A new wave of Generation Y investors is entering the property market and many are using negative gearing as their way in.

ME Bank chief executive Jamie McPhee said high prices had forced many young buyers to enter the market as investors instead of owner-occupiers. ”What we’re seeing is that people who are buying an investment property are still living at home or renting with a group of people,” he said. ”When their financial situation improves when they’ve saved more, they can move into the home.”

According to the Australian Bureau of Statistics, the number of first home buyers has fallen to a record low, but these figures don’t take into account those whose first property is an investment and Mr McPhee said the official number underrepresented the case. A recent national survey by ME Bank based on 1500 households found 15.3 per cent of Gen Ys were saving for an investment, while 24.7 per cent intended to buy a home to live in.

Mr McPhee said the rise in first home buyers saving for an investment was in the more expensive parts of Melbourne and Sydney.

First home buyer Foong-yue Cheah bought a three-bedroom house in Noble Park for $348,000.

But Ms Cheah, a 30-year-old procurement officer at RMIT University, quickly realised it was more viable to use it as an investment and rent a property closer to work.

Now living in a two-bedroom flat in Brooklyn with her fiance, Jonathan Lee, she is receiving $250 rent a week from her Noble Park investment.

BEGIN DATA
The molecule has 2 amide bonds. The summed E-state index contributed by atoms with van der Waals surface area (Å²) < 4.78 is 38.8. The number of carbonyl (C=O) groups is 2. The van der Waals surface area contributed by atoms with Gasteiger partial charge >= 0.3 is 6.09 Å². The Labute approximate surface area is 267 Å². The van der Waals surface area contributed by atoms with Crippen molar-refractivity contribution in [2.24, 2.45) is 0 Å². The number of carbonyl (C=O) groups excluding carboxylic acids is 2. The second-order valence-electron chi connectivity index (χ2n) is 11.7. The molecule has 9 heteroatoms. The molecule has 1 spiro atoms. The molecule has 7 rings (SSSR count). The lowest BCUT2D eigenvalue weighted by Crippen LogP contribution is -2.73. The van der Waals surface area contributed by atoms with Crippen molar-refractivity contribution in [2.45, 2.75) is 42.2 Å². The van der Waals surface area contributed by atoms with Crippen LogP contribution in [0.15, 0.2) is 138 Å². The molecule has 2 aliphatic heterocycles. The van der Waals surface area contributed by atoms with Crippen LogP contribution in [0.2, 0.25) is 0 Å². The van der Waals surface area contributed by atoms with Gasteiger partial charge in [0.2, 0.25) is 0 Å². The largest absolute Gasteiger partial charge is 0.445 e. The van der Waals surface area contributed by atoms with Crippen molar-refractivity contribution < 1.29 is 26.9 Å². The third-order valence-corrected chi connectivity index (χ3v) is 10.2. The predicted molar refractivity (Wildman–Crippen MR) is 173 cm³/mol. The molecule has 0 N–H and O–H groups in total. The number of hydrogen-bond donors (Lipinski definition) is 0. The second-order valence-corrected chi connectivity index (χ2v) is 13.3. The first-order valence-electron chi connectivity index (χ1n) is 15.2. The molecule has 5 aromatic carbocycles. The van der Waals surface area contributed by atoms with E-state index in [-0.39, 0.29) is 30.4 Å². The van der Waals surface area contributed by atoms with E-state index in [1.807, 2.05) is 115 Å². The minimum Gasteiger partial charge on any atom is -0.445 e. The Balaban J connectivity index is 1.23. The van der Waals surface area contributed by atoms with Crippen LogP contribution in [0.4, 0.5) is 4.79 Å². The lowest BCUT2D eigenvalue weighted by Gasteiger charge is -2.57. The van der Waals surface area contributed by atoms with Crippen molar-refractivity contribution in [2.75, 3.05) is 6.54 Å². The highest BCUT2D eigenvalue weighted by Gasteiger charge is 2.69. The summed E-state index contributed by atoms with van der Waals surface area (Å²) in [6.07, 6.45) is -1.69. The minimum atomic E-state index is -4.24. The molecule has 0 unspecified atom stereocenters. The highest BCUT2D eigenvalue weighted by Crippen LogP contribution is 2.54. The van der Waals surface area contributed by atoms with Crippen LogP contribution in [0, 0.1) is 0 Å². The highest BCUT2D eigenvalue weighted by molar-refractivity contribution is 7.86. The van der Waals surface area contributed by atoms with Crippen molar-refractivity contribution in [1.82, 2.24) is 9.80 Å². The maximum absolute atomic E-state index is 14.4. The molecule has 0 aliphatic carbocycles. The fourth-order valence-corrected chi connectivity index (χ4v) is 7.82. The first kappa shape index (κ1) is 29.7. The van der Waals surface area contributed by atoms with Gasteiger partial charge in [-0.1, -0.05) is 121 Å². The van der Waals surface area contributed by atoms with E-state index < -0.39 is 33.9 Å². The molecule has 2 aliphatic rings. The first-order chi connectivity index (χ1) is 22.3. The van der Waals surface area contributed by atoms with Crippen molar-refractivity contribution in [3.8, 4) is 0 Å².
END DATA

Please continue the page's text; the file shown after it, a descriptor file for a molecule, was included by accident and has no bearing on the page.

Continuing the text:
”My income is above a certain tax bracket, so it makes sense to have a property that may be negatively geared so that I can claim it back,” she said.

”For the amount that we pay in rent, it just made more sense to live in the Brooklyn area. For the same amount of money we’d be hard pressed to be able to mortgage something this close to the city.”

A survey conducted by Mortgage Choice in 2013 also pointed to a new generation of home buyers using investments to enter the market.

The figures, based on about 340 Gen Ys surveyed nationally, found 40 per cent of them were looking for an investment property as their first purchase.

Century 21 Australia chairman Charles Tarbey said most people who used this strategy didn’t have a choice.

”They’re going to have to buy an investment property because they can’t buy what they want to live in [near] where they work,” he said.

”They’re just trying to get into the marketplace more than anything else.”

AMP Capital chief economist Shane Oliver, who also bought an investment property as his first purchase, said renting and investing had many benefits.

”Using the tax system – negative gearing – to get into the property market has a lot of benefits for first home buyers,” he said. ”You can buy a property bigger or more valuable than one you can actually afford to live in [and] make it into a suburb you ultimately want to live in. It just means you may not move into your dream home for two or three years.”

And these first home investors typically target units, says St George chief economist Hans Kunnen, because the loans are smaller and more manageable.

But it’s not for everyone, Mr Kunnen said, only for those who are ”fairly forward thinking and very financially literate”.

Posted by Christina Zhou – The Age on 2nd February, 2014